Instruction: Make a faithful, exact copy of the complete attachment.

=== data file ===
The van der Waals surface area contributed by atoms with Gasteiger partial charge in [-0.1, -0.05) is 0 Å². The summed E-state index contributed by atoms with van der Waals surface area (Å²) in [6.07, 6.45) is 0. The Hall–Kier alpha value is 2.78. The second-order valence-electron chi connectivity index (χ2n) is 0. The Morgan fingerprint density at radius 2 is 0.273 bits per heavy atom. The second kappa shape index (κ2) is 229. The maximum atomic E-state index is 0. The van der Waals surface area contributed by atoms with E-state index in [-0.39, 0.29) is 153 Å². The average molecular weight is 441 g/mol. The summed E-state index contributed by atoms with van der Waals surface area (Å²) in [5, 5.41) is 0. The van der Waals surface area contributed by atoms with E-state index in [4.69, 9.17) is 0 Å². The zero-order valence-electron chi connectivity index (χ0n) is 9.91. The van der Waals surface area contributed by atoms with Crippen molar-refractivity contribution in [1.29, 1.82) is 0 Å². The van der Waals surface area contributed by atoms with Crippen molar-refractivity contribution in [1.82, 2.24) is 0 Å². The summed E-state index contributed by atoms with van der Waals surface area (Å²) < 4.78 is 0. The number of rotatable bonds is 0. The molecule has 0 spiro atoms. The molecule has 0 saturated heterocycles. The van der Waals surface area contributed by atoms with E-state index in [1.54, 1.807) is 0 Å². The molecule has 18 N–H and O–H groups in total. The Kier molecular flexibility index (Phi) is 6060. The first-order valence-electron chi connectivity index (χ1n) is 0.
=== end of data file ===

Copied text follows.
The van der Waals surface area contributed by atoms with Gasteiger partial charge in [-0.1, -0.05) is 0 Å². The summed E-state index contributed by atoms with van der Waals surface area (Å²) in [6.07, 6.45) is 0. The Hall–Kier alpha value is 2.78. The second-order valence-electron chi connectivity index (χ2n) is 0. The Morgan fingerprint density at radius 2 is 0.273 bits per heavy atom. The second kappa shape index (κ2) is 229. The maximum atomic E-state index is 0. The van der Waals surface area contributed by atoms with E-state index in [-0.39, 0.29) is 153 Å². The average molecular weight is 441 g/mol. The summed E-state index contributed by atoms with van der Waals surface area (Å²) in [5, 5.41) is 0. The van der Waals surface area contributed by atoms with E-state index in [4.69, 9.17) is 0 Å². The zero-order valence-electron chi connectivity index (χ0n) is 9.91. The van der Waals surface area contributed by atoms with Crippen molar-refractivity contribution in [1.29, 1.82) is 0 Å². The van der Waals surface area contributed by atoms with Crippen molar-refractivity contribution in [1.82, 2.24) is 0 Å². The summed E-state index contributed by atoms with van der Waals surface area (Å²) < 4.78 is 0. The number of rotatable bonds is 0. The molecule has 0 spiro atoms. The molecule has 0 saturated heterocycles. The van der Waals surface area contributed by atoms with E-state index in [1.54, 1.807) is 0 Å². The molecule has 18 N–H and O–H groups in total. The Kier molecular flexibility index (Phi) is 6060. The first-order valence-electron chi connectivity index (χ1n) is 0.